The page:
Sūrah Group: The Last Ten Suwar (Part 1)
Part 1 of observations on the ordering and arrangement of the last ten suwar
In addition to the sūrah pairs we’ve discussed in previous posts, both modern and classical scholars have recognized that the suwar in their compiled order appear to form groups that have thematic and stylistic commonalities.
In this post, we will explore a small sūrah group consisting of the last ten suwar of the Quran.1 These suwar, which have all been explored individually in past posts, are as follows:
These suwar appear to progressively develop and establish a single theme: the restoration of Abrahamic monotheism to (and through) its capital in Mecca.2 To begin, we must turn to Abraham’s prayer from Sūrah al-Baqarah. The prayer opens with the following request:
When Abraham said, “My Master, make this a secure city (baladan ‘āminan), and provide its people with fruits—whoever among them believes in God and the Last Day.” Allah said, “As for whoever disbelieves, I will give him enjoyment for a little while, and then I will force him into the punishment of the Fire (nār). What a terrible destination!” (2:126)
Abraham and his son, Ishmael, then ask Allah ﷻ to raise a messenger from their descendants who will call them back to his monotheism legacy so that they will be “muslims,” people submitted to Allah ﷻ:
When Abraham was raising the foundation of the House, and Ishmael: “Our Master, accept from us. Truly You are the Hearing, the Knowing.
Our Master, make us submitters to you and make from our descendants a nation submitted to you. Show us our rites and accept our repentance. Truly You are the Returner, the Merciful.
Our Master, send them a messenger from among them who will recite your āyāt, teach them the Scripture and wisdom, and purify them. Truly You are the Almighty, the Wise.” (2:127-130)
Now we are in a position to see how the last ten suwar of the Quran fit together and are placed in a meaningful order.
As we have just seen, Abraham opens his prayer by asking Allah ﷻ to grant his city the two conditions essential for a functioning society—peace and prosperity: “My Master, make this a secure city (baladan ‘āminan) and provide its people with fruits." The answer to this prayer is exemplified in the first two suwar of this group, Sūrah al-Fīl (The Elephant), which highlights Allah’s miraculous protection of the city, and Sūrah Quraysh (The Tribe of Quraysh), which concerns the city’s economic success.
Sūrah al-Fīl refers to Allah’s protection of Mecca in the sixth century from the assault of Abraha, an Ethiopian Christian ruler over South Arabia. Arabic sources tell us that Abraha led an attack on Mecca with an army that included one or more war elephants, with the intention of destroying the Ka‘bah and rerouting the traffic of pilgrims to a massive church he had built in the Yemini capital of Sana’a. However the attack was thwarted when the army was pelted with a barrage of stones from the sky:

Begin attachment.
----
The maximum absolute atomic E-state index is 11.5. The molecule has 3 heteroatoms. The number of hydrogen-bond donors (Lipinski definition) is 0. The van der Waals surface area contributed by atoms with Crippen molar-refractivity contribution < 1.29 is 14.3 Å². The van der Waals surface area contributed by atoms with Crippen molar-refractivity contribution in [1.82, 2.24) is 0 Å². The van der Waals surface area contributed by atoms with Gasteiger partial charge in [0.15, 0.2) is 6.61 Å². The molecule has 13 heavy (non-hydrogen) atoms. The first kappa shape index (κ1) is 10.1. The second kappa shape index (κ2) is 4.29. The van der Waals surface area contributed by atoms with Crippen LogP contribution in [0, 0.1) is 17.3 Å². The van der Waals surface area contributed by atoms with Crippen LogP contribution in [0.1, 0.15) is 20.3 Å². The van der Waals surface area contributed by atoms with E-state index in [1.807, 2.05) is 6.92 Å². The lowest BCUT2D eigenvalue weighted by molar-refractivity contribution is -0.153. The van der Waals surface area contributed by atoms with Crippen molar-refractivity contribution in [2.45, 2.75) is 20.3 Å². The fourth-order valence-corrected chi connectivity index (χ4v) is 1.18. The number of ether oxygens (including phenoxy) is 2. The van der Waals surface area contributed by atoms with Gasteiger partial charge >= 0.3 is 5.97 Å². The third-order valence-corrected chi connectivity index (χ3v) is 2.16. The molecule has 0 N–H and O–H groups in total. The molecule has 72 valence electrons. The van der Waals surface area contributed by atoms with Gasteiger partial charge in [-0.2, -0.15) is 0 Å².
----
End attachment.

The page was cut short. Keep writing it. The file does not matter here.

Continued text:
Have you seen how Your Master dealt with the Companions of the Elephant? Did He not make their plot go astray? And He sent upon them birds in flocks, pelting them with stones of baked clay,3 and then He made them like eaten up straw.
The sūrah demonstrates how Allah ﷻ made Mecca “a secure city (baladan ‘āminan),” just as Abraham requested in his prayer.
Sūrah Quraysh similarly reminds that tribe which was saved how Allah ﷻ gave them provision and protection in their caravan trade journeys in the winters and summers, which (along with the traffic of Arab pilgrims to the Ka'bah) brought them economic success:
For the convenience of the Quraysh. Their convenience in the caravan journeys of the winter and summer: Let them worship the Master of this House, Who fed them against hunger and secured them (‘āmana-hum) from fear.
The sūrah’s reference to Allah ﷻ having “secured (‘āmana)” the Quraysh from fear once again recalls Abraham’s prayer. This time, however, the sūrah draws special attention to how Allah’s protection of them led to their economic prosperity, thereby answering the second part of Abraham’s prayer: “and provide its people with fruits.”
While Sūrah Quraysh describes how Allah ﷻ provided the tribe of Quraysh with food and wealth, the next sūrah scolds its leaders for refusing to do the same for the poor and needy under their authority, to the point that they would not give even the “smallest kindnesses.” Sūrah al-Māʿūn (Small Kindnesses) says:
Have you seen the one who denies the Recompense? That is the one who pushes away the orphan, and does not urge the feeding of the poor. So woe to those who pray—those who are heedless of their prayers, are all show, and refuse small kindnesses.
Next week we’ll continue observing the logical, linear coherence of the last ten suwar of the Quran.
والله أعلم - And Allah knows best
Ali Khan, Nouman and Sharif Randhawa. Divine Speech: Exploring the Quran as Literature. Bayyinah Institute, 2016
Some view these as two sūrah groups, consisting of 105-108 and 109-112, with 113-114 forming a supplementary conclusion. For our purposes, we will treat them as a single cohesive group.
These observations mostly owe to the commentaries of Shaykh Ḥamīd ad-Dīn Farāhī and Shaykh Amīn Aḥsan Iṣlāhī
If one assumes that the addressee is the individual member of the Quraysh, another translation is possible: “You were pelting them with stones of baked clay.” On this interpretation, the subject of “pelting” is not the birds, as usually assumed, but the individual member of the Quraysh, and the birds were merely birds of prey preparing to feast on the carnage. This view was argued by Shaykh Ḥamīd ad-Dīn Farāhī and his student, Shaykh Amīn Aḥsan Iṣlāhī, on the basis of pre-Islamic poetry and other lines of evidence. See Mir, “Elephants, Birds of Prey, and Heaps of Pebbles: Farāhī’s Interpretation of Sūrat Al-Fīl,” Journal of Qur’anic Studies 7.1 (2005): 33-47